In just one year, Angola improved from 167th to 146th on Transparency International’s (2020) Corruption Perceptions Index (CPI), largely on the strength of anti-corruption reforms introduced after President João Lourenço took office in 2017 (Jornal de Angola, 2020; O Observador, 2020a).
While the country’s CPI score still trailed the sub-Saharan African and global averages, corruption investigations pressed ahead, and courts froze the assets of Isabel dos Santos and Irene Neto (daughters of former presidents José Eduardo dos Santos and António Agostinho Neto). Yet João Lourenço and his attorney general, who have denounced corruption and appealed to citizens to join a national crusade against it, have remained silent in the face of recent news reports accusing the president’s cabinet director of graft (Voz da América, 2019; Público, 2020; O Observador, 2020b; TVI24, 2020).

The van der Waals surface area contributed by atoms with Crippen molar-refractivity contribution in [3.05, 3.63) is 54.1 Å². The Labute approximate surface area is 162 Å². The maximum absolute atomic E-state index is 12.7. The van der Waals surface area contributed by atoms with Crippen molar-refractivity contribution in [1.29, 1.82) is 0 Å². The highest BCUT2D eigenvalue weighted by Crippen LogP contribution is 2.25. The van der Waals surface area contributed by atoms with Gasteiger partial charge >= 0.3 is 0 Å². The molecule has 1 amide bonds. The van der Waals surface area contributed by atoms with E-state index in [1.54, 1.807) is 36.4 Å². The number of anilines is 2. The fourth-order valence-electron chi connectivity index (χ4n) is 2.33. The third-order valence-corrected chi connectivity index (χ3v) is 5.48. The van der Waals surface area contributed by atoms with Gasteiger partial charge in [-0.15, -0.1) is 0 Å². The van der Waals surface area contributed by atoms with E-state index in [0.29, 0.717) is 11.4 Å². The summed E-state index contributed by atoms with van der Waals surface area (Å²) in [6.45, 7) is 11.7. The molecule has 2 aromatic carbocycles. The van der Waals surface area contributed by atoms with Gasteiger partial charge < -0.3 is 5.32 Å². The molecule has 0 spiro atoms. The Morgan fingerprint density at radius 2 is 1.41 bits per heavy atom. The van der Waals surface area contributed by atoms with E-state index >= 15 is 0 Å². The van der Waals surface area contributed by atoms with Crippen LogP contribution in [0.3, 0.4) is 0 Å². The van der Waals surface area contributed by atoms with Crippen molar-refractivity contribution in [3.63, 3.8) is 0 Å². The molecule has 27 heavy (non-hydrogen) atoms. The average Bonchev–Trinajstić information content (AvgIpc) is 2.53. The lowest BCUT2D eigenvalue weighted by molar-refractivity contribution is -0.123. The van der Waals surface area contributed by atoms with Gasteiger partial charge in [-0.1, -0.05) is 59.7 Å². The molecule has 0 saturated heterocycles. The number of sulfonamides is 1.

How do citizens perceive anti-corruption efforts in Angola?
Findings from the first Afrobarometer survey in Angola show that a substantial proportion see corruption declining, but even more rate the government’s anti-corruption performance as poor. In part, this may be because a plurality say the president is using the anti-corruption fight as a political weapon. In addition, a majority fear retaliation or other negative consequences if they get involved by reporting corruption to the authorities.
Despite these reservations, a majority of Angolans are opposed to a blanket pardon for pre- 2017 corruption and want the government to recover ill-gotten gains.